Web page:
Veterans cry for fair employment opportunities
Veterans returning from overseas are coming across very misguided assumptions made by potential employers. This makes them finding a job extremely difficult, thus making employers reluctant to hiring them. This can become a greater issue if the Veteran has a family to support. There are three major stereotypes that Veterans are up against without even knowing it when they are applying for a civilian job.
Post-Traumatic Stress Disorder (PTSD)
About one in three employers see post-traumatic stress disorder (PTSD) to be a weakness when hiring a Veteran. There has always been such a stigma attached to PTSD that many people assume Veterans automatically have when they depart from the military. Employers believe that if a Veteran suffers from PTSD that he or she will not be able to overcome a dispute while working and that seeking a solution is a huge issue. Therefore they would rather not hire them and have to deal with that “problem”. It is pretty sad that instead of taking initiative to help our Veterans, some employers see them as a “lost cause” because they may or may not suffer from PTSD. I believe that employing Veterans is the least we could do after knowing how much they have sacrificed for our Country.
Having no knowledge about our soldiers
Another huge issue is that employers often don’t know what to make of Veterans’ previous employment experience and training. It is difficult to find a job for a Veteran who was in infantry fighting on the front line. Some Veterans joined the military straight out of high school and never got a college degree so it is more difficult for them to know how to work Excel or to even write a good resume that will translate their skills into such a way that a civilian employer can understand. Thus, making it harder for the employer to hire a Veteran who they could deem has an unknown skill set, but in reality the Veteran could have organization skills that he or she developed by following order, or leading a team on a mission.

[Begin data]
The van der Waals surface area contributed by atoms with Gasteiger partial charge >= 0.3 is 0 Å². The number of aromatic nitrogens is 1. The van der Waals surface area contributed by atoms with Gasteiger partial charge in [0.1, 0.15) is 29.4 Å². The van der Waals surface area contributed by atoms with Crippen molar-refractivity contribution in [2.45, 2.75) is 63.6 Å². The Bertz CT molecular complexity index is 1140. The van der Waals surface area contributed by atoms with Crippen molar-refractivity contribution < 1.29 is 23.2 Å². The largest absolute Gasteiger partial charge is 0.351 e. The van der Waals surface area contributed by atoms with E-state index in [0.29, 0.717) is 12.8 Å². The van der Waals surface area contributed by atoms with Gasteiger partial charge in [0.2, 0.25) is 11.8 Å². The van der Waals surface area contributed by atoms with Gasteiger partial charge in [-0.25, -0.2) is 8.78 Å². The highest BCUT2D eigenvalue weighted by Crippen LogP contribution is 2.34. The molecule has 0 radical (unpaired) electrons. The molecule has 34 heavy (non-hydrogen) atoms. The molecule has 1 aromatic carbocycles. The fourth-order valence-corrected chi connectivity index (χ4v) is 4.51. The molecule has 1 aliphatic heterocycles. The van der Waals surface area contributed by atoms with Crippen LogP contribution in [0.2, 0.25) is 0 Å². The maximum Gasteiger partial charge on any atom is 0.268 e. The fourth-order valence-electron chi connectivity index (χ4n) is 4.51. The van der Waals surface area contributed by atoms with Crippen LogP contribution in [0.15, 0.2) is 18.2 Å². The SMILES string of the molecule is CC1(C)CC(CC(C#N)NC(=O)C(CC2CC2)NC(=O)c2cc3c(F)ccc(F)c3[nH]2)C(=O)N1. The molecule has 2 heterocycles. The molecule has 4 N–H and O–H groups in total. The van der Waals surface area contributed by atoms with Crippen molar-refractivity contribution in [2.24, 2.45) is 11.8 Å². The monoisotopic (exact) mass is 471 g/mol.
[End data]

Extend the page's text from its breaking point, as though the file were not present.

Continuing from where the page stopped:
Uncertainty of hiring a Veteran
Lastly, many employers often worry about hiring a Veteran because they could end up short-staffed if the military decided to call up their former service members if the next World War were to break out. This is more of an issue when the soldier is in the National Guard or in the Reserves because they are not “active duty”. When a soldier is in the National Guard or Reserves they are able to live at home or school and undergo training once a month. They are subject to being deployed if a war ever broke out without any warning or say so. Whereas if a soldier is active duty, they wouldnt need a civilian job in the first place. This is a reason as to why employers are so hesitant to hire a soldier because they could potentially be at a loss if the soldier was ever called to battle.
While these three main issues when Veterans are seeking civilian employment can seem justified they are not at all justifiable. When our Veterans come home and try to reintegrate and look for jobs, we should bend over backwards to help them. Veterans give countless years of their lives serving and sacrificing for our freedoms, and helping them gain employment is the very least we could do. We need to advocate and realize that most Veterans are not damaged. They’re good, relentless, and hardworking people who can bring so many more assets to job because of their time serving in the military.
A step in the right direction
The Uniformed Services Employment and Reemployment Rights Act otherwise known as the USERRA is a federal law that gives members and former members of the U.S. armed forces (Active and Reserve) the right to go back to a civilian job held before being called up for Active duty. It also prohibits any job-related discrimination by your employer based on your military service or military service obligations. There are guidelines that need to be followed in order for this process to work, but it is a positive step towards a brighter future for our Veternans.